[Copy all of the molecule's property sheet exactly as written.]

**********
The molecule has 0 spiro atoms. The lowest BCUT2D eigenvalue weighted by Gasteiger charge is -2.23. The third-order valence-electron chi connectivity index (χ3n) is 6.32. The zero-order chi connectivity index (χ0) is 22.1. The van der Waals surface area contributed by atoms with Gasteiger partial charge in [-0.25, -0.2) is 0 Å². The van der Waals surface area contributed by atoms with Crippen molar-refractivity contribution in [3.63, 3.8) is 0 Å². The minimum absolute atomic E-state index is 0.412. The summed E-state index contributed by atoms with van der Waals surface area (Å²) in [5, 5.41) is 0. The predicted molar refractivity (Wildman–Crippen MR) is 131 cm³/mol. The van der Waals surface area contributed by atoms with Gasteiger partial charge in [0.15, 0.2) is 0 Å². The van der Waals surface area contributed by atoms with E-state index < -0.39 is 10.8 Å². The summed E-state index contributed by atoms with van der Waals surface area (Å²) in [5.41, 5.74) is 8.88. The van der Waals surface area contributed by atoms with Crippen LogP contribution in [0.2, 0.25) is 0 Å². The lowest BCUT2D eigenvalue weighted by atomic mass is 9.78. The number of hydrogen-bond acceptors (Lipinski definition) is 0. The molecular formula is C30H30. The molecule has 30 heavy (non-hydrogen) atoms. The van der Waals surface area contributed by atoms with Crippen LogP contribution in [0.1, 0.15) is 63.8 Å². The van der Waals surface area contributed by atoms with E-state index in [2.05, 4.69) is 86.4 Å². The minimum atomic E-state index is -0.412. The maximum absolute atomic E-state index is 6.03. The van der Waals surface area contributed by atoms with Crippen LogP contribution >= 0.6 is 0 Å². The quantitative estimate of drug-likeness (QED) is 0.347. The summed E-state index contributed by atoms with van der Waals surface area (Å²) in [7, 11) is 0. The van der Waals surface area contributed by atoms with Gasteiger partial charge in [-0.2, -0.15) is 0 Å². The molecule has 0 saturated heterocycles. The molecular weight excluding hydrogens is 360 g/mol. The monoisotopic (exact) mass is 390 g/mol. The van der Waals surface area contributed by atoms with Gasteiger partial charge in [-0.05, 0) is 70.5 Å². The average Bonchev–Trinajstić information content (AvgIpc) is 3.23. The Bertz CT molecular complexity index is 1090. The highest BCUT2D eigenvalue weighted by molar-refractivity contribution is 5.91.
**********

The molecule has 0 spiro atoms. The lowest BCUT2D eigenvalue weighted by Gasteiger charge is -2.23. The third-order valence-electron chi connectivity index (χ3n) is 6.32. The zero-order chi connectivity index (χ0) is 22.1. The van der Waals surface area contributed by atoms with Gasteiger partial charge in [-0.25, -0.2) is 0 Å². The van der Waals surface area contributed by atoms with Crippen molar-refractivity contribution in [3.63, 3.8) is 0 Å². The minimum absolute atomic E-state index is 0.412. The summed E-state index contributed by atoms with van der Waals surface area (Å²) in [5, 5.41) is 0. The predicted molar refractivity (Wildman–Crippen MR) is 131 cm³/mol. The van der Waals surface area contributed by atoms with Gasteiger partial charge in [0.15, 0.2) is 0 Å². The van der Waals surface area contributed by atoms with E-state index < -0.39 is 10.8 Å². The summed E-state index contributed by atoms with van der Waals surface area (Å²) in [5.41, 5.74) is 8.88. The van der Waals surface area contributed by atoms with Crippen LogP contribution in [0.2, 0.25) is 0 Å². The lowest BCUT2D eigenvalue weighted by atomic mass is 9.78. The number of hydrogen-bond acceptors (Lipinski definition) is 0. The molecular formula is C30H30. The molecule has 30 heavy (non-hydrogen) atoms. The van der Waals surface area contributed by atoms with Crippen LogP contribution in [0.1, 0.15) is 63.8 Å². The van der Waals surface area contributed by atoms with E-state index in [2.05, 4.69) is 86.4 Å². The minimum atomic E-state index is -0.412. The maximum absolute atomic E-state index is 6.03. The van der Waals surface area contributed by atoms with Crippen LogP contribution >= 0.6 is 0 Å². The quantitative estimate of drug-likeness (QED) is 0.347. The summed E-state index contributed by atoms with van der Waals surface area (Å²) in [7, 11) is 0. The van der Waals surface area contributed by atoms with Gasteiger partial charge in [-0.2, -0.15) is 0 Å². The molecule has 0 saturated heterocycles. The molecular weight excluding hydrogens is 360 g/mol. The monoisotopic (exact) mass is 390 g/mol. The van der Waals surface area contributed by atoms with Gasteiger partial charge in [-0.05, 0) is 70.5 Å². The average Bonchev–Trinajstić information content (AvgIpc) is 3.23. The Bertz CT molecular complexity index is 1090. The highest BCUT2D eigenvalue weighted by molar-refractivity contribution is 5.91.